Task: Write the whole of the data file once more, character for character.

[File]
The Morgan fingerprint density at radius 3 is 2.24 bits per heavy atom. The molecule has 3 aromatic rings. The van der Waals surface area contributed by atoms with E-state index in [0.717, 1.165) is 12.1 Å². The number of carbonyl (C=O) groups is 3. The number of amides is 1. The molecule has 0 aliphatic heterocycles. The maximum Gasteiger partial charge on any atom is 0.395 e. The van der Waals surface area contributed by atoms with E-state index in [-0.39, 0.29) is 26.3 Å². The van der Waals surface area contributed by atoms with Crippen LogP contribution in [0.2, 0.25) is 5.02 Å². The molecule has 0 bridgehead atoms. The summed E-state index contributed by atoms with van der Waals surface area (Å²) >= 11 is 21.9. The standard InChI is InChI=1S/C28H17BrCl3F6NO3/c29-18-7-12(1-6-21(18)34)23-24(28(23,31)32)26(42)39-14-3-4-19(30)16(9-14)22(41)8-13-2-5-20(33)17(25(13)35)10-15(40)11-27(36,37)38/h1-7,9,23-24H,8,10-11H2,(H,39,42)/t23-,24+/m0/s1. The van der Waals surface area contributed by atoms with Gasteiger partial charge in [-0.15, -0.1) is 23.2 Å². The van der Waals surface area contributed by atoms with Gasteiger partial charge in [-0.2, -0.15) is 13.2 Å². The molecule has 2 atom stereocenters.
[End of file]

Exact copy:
The Morgan fingerprint density at radius 3 is 2.24 bits per heavy atom. The molecule has 3 aromatic rings. The van der Waals surface area contributed by atoms with E-state index in [0.717, 1.165) is 12.1 Å². The number of carbonyl (C=O) groups is 3. The number of amides is 1. The molecule has 0 aliphatic heterocycles. The maximum Gasteiger partial charge on any atom is 0.395 e. The van der Waals surface area contributed by atoms with E-state index in [-0.39, 0.29) is 26.3 Å². The van der Waals surface area contributed by atoms with Crippen LogP contribution in [0.2, 0.25) is 5.02 Å². The molecule has 0 bridgehead atoms. The summed E-state index contributed by atoms with van der Waals surface area (Å²) >= 11 is 21.9. The standard InChI is InChI=1S/C28H17BrCl3F6NO3/c29-18-7-12(1-6-21(18)34)23-24(28(23,31)32)26(42)39-14-3-4-19(30)16(9-14)22(41)8-13-2-5-20(33)17(25(13)35)10-15(40)11-27(36,37)38/h1-7,9,23-24H,8,10-11H2,(H,39,42)/t23-,24+/m0/s1. The van der Waals surface area contributed by atoms with Gasteiger partial charge in [-0.15, -0.1) is 23.2 Å². The van der Waals surface area contributed by atoms with Gasteiger partial charge in [-0.2, -0.15) is 13.2 Å². The molecule has 2 atom stereocenters.